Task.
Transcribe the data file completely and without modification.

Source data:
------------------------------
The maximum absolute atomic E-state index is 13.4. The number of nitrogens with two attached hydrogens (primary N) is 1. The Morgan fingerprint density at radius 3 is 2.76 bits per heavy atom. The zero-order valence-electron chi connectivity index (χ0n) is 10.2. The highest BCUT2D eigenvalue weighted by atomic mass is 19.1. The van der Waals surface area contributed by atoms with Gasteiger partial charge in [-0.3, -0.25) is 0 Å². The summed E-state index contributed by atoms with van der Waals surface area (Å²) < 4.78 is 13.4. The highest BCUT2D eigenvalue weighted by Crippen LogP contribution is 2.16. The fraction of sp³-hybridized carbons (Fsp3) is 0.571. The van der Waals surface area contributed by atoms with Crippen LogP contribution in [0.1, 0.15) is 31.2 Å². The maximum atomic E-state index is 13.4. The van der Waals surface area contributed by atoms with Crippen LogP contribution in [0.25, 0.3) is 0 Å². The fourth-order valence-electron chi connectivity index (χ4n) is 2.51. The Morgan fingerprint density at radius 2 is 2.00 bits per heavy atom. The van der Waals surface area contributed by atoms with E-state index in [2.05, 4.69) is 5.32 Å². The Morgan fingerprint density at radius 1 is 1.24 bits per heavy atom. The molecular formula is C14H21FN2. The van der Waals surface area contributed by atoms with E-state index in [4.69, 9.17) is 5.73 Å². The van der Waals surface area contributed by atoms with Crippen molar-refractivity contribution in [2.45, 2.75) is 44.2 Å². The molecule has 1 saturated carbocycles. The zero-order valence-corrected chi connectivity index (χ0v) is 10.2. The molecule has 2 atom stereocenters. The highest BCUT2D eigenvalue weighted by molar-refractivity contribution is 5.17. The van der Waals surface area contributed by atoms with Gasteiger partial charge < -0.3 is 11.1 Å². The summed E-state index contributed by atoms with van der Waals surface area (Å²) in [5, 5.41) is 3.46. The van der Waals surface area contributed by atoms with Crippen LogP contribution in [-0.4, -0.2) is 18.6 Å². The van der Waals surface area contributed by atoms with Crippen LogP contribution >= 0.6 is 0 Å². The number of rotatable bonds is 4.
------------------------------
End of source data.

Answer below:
The maximum absolute atomic E-state index is 13.4. The number of nitrogens with two attached hydrogens (primary N) is 1. The Morgan fingerprint density at radius 3 is 2.76 bits per heavy atom. The zero-order valence-electron chi connectivity index (χ0n) is 10.2. The highest BCUT2D eigenvalue weighted by atomic mass is 19.1. The van der Waals surface area contributed by atoms with Gasteiger partial charge in [-0.3, -0.25) is 0 Å². The summed E-state index contributed by atoms with van der Waals surface area (Å²) < 4.78 is 13.4. The highest BCUT2D eigenvalue weighted by Crippen LogP contribution is 2.16. The fraction of sp³-hybridized carbons (Fsp3) is 0.571. The van der Waals surface area contributed by atoms with Crippen LogP contribution in [0.1, 0.15) is 31.2 Å². The maximum atomic E-state index is 13.4. The van der Waals surface area contributed by atoms with Crippen LogP contribution in [0.25, 0.3) is 0 Å². The fourth-order valence-electron chi connectivity index (χ4n) is 2.51. The Morgan fingerprint density at radius 2 is 2.00 bits per heavy atom. The van der Waals surface area contributed by atoms with E-state index in [2.05, 4.69) is 5.32 Å². The Morgan fingerprint density at radius 1 is 1.24 bits per heavy atom. The molecular formula is C14H21FN2. The van der Waals surface area contributed by atoms with E-state index in [4.69, 9.17) is 5.73 Å². The van der Waals surface area contributed by atoms with Crippen molar-refractivity contribution in [2.45, 2.75) is 44.2 Å². The molecule has 1 saturated carbocycles. The zero-order valence-corrected chi connectivity index (χ0v) is 10.2. The molecule has 2 atom stereocenters. The highest BCUT2D eigenvalue weighted by molar-refractivity contribution is 5.17. The van der Waals surface area contributed by atoms with Gasteiger partial charge < -0.3 is 11.1 Å². The summed E-state index contributed by atoms with van der Waals surface area (Å²) in [5, 5.41) is 3.46. The van der Waals surface area contributed by atoms with Crippen LogP contribution in [-0.4, -0.2) is 18.6 Å². The van der Waals surface area contributed by atoms with Crippen LogP contribution >= 0.6 is 0 Å². The number of rotatable bonds is 4.